TICONDEROGA Walking in an ancestors footsteps can be inspiring, but filling those boots is another challenge altogether.
Fort Ticonderoga was honored that Georges Savarin, Baron de Marestan, Marquis de Montcalm, ably accepted that challenge and retraced his illustrious forbearers route Aug. 12.
The occasion of the barons visit was the 250th anniversary of the surrender of the British forces under General Monro at Fort William Henry in Lake George. Portrayed by Charles Vandrei, DEC Preservation Officer, Monro accepted the terms of the capitulation agreement on the lawn of Fort William Henry Aug. 11 with 60 reenactors in attendance. The troops represented all the factions of the original ceremony including Indians aligned with the British and those fighting for France, French and British soldiers and Canadian and Colonial regulars.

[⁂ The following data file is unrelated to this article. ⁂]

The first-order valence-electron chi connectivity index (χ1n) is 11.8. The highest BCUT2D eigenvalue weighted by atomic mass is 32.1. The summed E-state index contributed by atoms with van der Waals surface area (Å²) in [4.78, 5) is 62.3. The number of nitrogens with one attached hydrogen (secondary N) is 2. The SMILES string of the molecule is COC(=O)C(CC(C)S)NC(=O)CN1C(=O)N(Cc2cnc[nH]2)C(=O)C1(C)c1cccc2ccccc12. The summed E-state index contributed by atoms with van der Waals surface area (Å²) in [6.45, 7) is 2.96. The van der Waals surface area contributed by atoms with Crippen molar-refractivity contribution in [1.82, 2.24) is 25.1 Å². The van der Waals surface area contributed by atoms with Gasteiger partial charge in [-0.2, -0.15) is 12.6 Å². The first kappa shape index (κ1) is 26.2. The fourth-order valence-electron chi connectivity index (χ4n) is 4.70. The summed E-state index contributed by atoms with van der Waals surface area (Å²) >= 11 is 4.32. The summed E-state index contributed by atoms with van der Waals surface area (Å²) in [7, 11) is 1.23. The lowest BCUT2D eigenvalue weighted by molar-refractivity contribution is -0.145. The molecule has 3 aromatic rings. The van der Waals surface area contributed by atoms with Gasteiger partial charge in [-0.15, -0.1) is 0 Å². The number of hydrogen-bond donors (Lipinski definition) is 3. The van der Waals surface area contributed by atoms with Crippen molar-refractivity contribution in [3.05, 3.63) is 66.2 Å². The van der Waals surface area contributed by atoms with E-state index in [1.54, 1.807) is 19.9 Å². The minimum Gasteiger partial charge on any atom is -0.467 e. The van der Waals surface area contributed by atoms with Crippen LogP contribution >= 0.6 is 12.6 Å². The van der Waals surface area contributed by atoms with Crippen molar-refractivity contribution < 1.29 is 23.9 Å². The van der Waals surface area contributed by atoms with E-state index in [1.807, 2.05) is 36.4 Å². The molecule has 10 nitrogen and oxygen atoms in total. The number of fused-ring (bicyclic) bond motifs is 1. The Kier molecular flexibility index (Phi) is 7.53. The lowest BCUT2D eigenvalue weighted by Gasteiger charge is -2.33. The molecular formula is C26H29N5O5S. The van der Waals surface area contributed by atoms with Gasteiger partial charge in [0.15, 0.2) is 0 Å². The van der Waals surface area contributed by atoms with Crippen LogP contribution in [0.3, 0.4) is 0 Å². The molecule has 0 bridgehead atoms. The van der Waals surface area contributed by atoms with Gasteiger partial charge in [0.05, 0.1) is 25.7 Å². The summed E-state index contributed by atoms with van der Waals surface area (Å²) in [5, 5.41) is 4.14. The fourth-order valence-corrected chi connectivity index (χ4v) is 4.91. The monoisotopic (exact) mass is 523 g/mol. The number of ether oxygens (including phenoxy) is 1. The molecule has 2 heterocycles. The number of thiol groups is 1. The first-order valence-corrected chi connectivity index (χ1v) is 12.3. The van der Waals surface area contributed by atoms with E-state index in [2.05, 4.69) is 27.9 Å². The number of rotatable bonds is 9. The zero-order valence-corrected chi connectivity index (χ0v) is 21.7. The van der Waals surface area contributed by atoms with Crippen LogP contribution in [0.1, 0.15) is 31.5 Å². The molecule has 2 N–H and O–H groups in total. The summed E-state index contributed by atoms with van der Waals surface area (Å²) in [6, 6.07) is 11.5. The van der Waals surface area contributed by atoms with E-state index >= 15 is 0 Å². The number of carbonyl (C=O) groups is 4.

On Sunday the Baron traveled north on the Lake George Steamboat Companys M/V Mohican surveying the newest addition to the realm of King Louis XV.
With Nick Westbrook, director of Fort Ticonderoga, and members of the New York State 250th French & Indian War Commemoration Commission, he inspected the grounds and the French lines built by his conquering forces in 1757.
The visit became solemn as he stood at Montcalm Cross and at the Scottish Cairn erected to honor the Black Watch Forces his troops inflicted such horrific casualties on.
After reviewing the Fife & Drum Corps on the parade grounds, the baron, along with his wife and Andre Gousse, his French interpreter, also reviewed the new French lines being built in time to coincide with the French and Indian War Encampment taking place at Fort Ticonderoga from June 27 through July 8, 2008.
Commission member Tom Nesbitt, who arranged the Surrender weekend, said that everything had gone according to plan.
The baron was impressed with the authenticity and commitment we showed and has already accepted the invitation for next years event, Nesbitt said.